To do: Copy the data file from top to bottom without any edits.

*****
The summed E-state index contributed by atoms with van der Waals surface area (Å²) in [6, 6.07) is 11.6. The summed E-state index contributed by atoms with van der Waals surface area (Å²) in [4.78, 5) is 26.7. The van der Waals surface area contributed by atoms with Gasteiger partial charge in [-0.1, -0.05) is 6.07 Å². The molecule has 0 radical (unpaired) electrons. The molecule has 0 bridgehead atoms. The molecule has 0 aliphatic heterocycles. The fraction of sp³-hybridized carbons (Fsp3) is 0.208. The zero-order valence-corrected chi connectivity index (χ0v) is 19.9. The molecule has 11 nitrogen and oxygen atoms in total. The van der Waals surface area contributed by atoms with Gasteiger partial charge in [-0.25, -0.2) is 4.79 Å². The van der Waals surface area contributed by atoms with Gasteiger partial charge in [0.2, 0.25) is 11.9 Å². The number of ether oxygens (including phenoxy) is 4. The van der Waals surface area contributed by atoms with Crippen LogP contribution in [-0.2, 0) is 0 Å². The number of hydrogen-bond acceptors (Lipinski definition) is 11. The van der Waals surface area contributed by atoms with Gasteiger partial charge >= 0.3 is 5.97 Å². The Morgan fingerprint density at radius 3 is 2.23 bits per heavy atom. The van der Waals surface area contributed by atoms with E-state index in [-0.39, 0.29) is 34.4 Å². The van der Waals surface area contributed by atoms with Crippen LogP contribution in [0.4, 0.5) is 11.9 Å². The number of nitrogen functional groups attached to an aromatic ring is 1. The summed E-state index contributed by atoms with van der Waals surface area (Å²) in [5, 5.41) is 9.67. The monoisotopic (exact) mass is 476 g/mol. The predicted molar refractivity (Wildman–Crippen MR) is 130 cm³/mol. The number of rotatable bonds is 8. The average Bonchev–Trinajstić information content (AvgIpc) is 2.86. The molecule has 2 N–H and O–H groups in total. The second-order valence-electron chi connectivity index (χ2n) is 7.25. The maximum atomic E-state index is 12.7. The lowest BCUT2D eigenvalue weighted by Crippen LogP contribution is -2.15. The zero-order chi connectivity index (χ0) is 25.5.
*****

The summed E-state index contributed by atoms with van der Waals surface area (Å²) in [6, 6.07) is 11.6. The summed E-state index contributed by atoms with van der Waals surface area (Å²) in [4.78, 5) is 26.7. The van der Waals surface area contributed by atoms with Gasteiger partial charge in [-0.1, -0.05) is 6.07 Å². The molecule has 0 radical (unpaired) electrons. The molecule has 0 bridgehead atoms. The molecule has 0 aliphatic heterocycles. The fraction of sp³-hybridized carbons (Fsp3) is 0.208. The zero-order valence-corrected chi connectivity index (χ0v) is 19.9. The molecule has 11 nitrogen and oxygen atoms in total. The van der Waals surface area contributed by atoms with Gasteiger partial charge in [-0.25, -0.2) is 4.79 Å². The van der Waals surface area contributed by atoms with Gasteiger partial charge in [0.2, 0.25) is 11.9 Å². The number of ether oxygens (including phenoxy) is 4. The van der Waals surface area contributed by atoms with Crippen LogP contribution in [-0.2, 0) is 0 Å². The number of hydrogen-bond acceptors (Lipinski definition) is 11. The van der Waals surface area contributed by atoms with Gasteiger partial charge >= 0.3 is 5.97 Å². The Morgan fingerprint density at radius 3 is 2.23 bits per heavy atom. The van der Waals surface area contributed by atoms with E-state index in [-0.39, 0.29) is 34.4 Å². The van der Waals surface area contributed by atoms with Crippen LogP contribution in [0.4, 0.5) is 11.9 Å². The number of nitrogen functional groups attached to an aromatic ring is 1. The summed E-state index contributed by atoms with van der Waals surface area (Å²) in [5, 5.41) is 9.67. The monoisotopic (exact) mass is 476 g/mol. The predicted molar refractivity (Wildman–Crippen MR) is 130 cm³/mol. The number of rotatable bonds is 8. The average Bonchev–Trinajstić information content (AvgIpc) is 2.86. The molecule has 2 N–H and O–H groups in total. The second-order valence-electron chi connectivity index (χ2n) is 7.25. The maximum atomic E-state index is 12.7. The lowest BCUT2D eigenvalue weighted by Crippen LogP contribution is -2.15. The zero-order chi connectivity index (χ0) is 25.5.